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. Last Updated: 07/27/2016

aFinns Launch Cash-Card System

HELSINKI, Finland -- Sorry. Cash is not welcome here.

This sparsely populated and wealthy Nordic country, already a world leader in applying high-tech cures to the stresses of modern life, has embarked on a nationwide plan to rid itself of annoying coins and bills.

In their place, banks this month began selling multipurpose rechargeable smart cards that can be used to pay for purchases as small as a candy bar and can be topped-up with a quick visit to an automated-teller machine.

Cash is just "terribly expensive" to deal with, said Tapani Pentilla, director of the Automatia company that developed the new "Avant" card for Finland's three largest retail banks.

The so-called "electronic wallets" are a step beyond cash-withdrawal cards popular in the United States and the debit cards prevalent in much of Western Europe.

Money, or monetary value, is actually stored on the card, not in the bank's own accounting system, and can be increased electronically. The card also keeps track of how much money it has left for spending. To see the balance, a card owner can insert it into an electronic ledger, about the size of a cigarette lighter, that will display the date and amount of each purchase.

Distribution of the new money cards began last week. By the end of the year, the banks expect to have sold 500,000. In three years, almost every adult Finn is expected to have one. The quantity of cash in circulation could drop by half.

Postipankii Bank General Director Matti Inha, one of the country's biggest boosters of the notion of a cashless society, predicted that Finns soon will conduct all their transactions with a single card that functions as a credit card, a debit card and as a cash equivalent.

Conducting business in paper money is already a bit passe. Checks are not used at all. At the demand of trade unions, all salaries are paid directly into workers' bank accounts. Social benefits are made by electronic transfer and most bills are paid that way.

"It's very difficult to live in Finland without a current account in the bank," Inha said. "Even if you're unemployed, you still get your government payments directly transferred into your back account."

That means that even Finns who are considered bad credit risks are given access to ATMs -- but their withdrawals are strictly controlled.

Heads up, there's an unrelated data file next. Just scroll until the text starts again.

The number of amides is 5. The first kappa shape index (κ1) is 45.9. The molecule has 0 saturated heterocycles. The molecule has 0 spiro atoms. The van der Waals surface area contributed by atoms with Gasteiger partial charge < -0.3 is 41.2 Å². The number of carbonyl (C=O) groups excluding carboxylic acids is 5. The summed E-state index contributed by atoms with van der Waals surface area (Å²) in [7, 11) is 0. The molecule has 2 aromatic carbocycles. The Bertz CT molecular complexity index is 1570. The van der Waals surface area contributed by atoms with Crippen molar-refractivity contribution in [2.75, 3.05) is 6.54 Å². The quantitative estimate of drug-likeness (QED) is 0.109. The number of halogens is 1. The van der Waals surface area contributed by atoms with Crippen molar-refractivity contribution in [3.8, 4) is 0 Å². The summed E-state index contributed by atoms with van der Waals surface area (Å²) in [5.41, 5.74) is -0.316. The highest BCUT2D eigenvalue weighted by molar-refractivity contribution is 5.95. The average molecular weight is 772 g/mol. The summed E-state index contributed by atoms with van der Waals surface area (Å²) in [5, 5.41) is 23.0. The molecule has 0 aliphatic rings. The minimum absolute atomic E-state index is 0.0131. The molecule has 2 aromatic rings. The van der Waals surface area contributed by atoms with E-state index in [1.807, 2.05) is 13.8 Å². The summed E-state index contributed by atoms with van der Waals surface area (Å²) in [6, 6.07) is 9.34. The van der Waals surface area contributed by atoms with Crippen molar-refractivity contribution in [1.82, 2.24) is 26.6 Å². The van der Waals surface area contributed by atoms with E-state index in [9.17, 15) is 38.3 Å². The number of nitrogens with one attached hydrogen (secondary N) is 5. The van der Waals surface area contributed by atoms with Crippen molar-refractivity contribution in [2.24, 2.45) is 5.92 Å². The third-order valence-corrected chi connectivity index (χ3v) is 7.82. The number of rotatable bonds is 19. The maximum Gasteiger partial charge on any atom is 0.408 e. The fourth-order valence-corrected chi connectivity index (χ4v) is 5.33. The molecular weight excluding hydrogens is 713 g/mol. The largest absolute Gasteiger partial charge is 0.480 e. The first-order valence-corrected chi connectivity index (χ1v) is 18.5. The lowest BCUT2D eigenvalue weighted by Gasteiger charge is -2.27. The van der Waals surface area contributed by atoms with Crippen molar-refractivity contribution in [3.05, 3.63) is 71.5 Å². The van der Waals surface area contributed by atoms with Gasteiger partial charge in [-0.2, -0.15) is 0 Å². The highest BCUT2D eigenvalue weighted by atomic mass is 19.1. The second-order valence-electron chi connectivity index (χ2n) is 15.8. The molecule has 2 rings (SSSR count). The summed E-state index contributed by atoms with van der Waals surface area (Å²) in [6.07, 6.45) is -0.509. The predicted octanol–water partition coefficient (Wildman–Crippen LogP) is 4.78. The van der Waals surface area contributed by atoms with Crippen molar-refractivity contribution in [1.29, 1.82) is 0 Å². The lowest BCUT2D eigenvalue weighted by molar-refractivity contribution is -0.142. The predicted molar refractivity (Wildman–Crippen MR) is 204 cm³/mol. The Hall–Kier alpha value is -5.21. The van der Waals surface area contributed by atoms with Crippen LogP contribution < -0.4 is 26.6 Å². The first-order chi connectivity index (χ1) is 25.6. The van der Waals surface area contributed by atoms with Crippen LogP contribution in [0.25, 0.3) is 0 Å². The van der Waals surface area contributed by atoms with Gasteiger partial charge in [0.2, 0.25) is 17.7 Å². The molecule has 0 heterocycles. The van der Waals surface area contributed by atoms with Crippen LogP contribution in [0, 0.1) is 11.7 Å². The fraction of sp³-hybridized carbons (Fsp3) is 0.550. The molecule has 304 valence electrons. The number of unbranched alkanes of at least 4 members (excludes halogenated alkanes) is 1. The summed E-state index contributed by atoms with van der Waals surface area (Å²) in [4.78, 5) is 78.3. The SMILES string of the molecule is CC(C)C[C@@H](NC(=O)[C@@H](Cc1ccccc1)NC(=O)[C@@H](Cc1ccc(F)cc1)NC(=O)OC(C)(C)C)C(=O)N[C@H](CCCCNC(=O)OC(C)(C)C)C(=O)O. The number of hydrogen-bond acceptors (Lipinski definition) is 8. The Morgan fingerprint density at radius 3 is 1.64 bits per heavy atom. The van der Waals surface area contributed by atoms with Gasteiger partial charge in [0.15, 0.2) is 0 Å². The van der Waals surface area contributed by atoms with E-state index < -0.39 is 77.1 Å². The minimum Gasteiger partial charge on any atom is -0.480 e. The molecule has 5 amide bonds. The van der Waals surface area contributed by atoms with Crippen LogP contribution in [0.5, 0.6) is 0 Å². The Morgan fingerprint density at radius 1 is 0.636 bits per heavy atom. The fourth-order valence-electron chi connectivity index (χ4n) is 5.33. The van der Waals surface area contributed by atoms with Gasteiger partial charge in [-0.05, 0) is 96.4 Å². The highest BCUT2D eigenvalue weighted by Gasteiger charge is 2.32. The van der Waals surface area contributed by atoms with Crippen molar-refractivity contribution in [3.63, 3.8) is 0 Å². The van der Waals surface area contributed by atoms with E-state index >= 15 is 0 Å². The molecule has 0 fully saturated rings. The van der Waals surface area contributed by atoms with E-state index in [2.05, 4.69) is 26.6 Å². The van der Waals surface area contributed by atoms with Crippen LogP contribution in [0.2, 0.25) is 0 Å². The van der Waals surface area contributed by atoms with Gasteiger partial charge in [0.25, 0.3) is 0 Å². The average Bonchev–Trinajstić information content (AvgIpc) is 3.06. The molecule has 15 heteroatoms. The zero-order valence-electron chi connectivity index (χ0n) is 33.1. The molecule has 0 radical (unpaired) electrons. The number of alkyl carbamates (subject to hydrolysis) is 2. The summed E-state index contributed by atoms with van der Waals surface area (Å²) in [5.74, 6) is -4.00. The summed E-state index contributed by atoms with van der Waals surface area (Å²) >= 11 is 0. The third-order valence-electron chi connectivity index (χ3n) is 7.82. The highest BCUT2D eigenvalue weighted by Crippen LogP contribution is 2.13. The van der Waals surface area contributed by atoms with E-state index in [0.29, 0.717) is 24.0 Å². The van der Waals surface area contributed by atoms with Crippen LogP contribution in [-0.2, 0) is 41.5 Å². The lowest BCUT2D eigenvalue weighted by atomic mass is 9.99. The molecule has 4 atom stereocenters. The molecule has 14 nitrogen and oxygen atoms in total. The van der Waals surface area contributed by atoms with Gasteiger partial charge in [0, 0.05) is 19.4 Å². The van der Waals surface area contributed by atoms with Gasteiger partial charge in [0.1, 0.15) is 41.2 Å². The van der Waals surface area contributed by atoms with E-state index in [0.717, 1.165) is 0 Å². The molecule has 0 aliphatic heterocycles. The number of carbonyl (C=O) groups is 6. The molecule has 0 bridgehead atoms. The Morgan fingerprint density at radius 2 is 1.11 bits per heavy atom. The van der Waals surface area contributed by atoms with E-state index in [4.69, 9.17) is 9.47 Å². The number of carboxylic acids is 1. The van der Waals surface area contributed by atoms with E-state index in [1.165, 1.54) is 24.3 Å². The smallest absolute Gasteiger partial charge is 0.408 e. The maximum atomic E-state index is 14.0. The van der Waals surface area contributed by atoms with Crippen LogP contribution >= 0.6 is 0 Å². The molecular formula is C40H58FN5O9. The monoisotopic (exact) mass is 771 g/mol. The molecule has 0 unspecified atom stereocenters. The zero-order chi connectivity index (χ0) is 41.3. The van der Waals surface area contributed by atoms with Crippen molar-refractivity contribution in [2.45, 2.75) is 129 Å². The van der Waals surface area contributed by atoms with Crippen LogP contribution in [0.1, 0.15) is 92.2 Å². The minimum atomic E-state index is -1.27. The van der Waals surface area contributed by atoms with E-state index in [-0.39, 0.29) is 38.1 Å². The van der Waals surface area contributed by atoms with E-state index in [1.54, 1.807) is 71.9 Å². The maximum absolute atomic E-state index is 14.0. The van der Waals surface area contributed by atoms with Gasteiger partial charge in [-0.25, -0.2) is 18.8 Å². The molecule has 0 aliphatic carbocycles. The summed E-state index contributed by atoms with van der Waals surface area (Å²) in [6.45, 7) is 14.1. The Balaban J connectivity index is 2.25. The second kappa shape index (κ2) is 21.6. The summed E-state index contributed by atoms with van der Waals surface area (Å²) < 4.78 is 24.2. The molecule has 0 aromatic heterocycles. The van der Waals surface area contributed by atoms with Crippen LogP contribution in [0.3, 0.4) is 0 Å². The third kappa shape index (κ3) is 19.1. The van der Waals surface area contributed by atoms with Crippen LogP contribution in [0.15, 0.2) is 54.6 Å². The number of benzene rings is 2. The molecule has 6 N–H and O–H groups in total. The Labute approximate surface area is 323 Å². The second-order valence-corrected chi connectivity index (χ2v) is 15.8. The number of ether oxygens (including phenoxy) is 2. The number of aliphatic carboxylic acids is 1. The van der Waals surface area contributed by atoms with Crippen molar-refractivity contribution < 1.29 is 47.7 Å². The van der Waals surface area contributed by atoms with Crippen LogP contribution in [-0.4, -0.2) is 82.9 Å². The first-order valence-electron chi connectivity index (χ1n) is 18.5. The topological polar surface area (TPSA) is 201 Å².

Finland, a land of saunas, birch trees and vodka, is a trailblazer in technology. It has the highest per-capita use of ATMs, with 4.5 million ATM cards held by a population of only 5.1 million. It has one of the developed world's lowest rates of cash in circulation. Six out of 10 Finns access the Internet regularly, one of the highest utilizations in the world and twice the per capita rate in the United States. It has the highest per capita use of cellular phones.

Although proud of being pioneers, the Finns admit that going cashless isn't for everyone. After all, cash has a certain appeal, especially to the criminally minded. It can be hidden from the tax man, laundered to disguise its source and passed under the table in bribes. Moreover, guys who want to show off can flash their rolls of cash or peel off a few big ones in public to demonstrate their wealth.

"We don't really have 'gray' money in our economy," Pentilla said delicately. "You in America might be more resistant to this system."

The Finnish bankers also said their customers have a different etiquette. Displaying one's cash is becoming a bit, well, tacky.

"The style in Finland is to have only one, or at the most two, smart cards," Inha said. "That is considered more fashionable."

Banks, of course, like electronic payment systems because they can make money on the "float," which is like an interest-free loan of customers' money. With the new Finnish system, they also will pay out less interest on deposits because customers' money will be on the card, not in the banking system.

The only hard sell may be to get Finns to pay for the money card, which will cost the equivalent of about $7 for a card with a life of two years. "People do tend to think that when you're buying your own money, you shouldn't pay," Pentilla said. "But we don't think people will resist for long."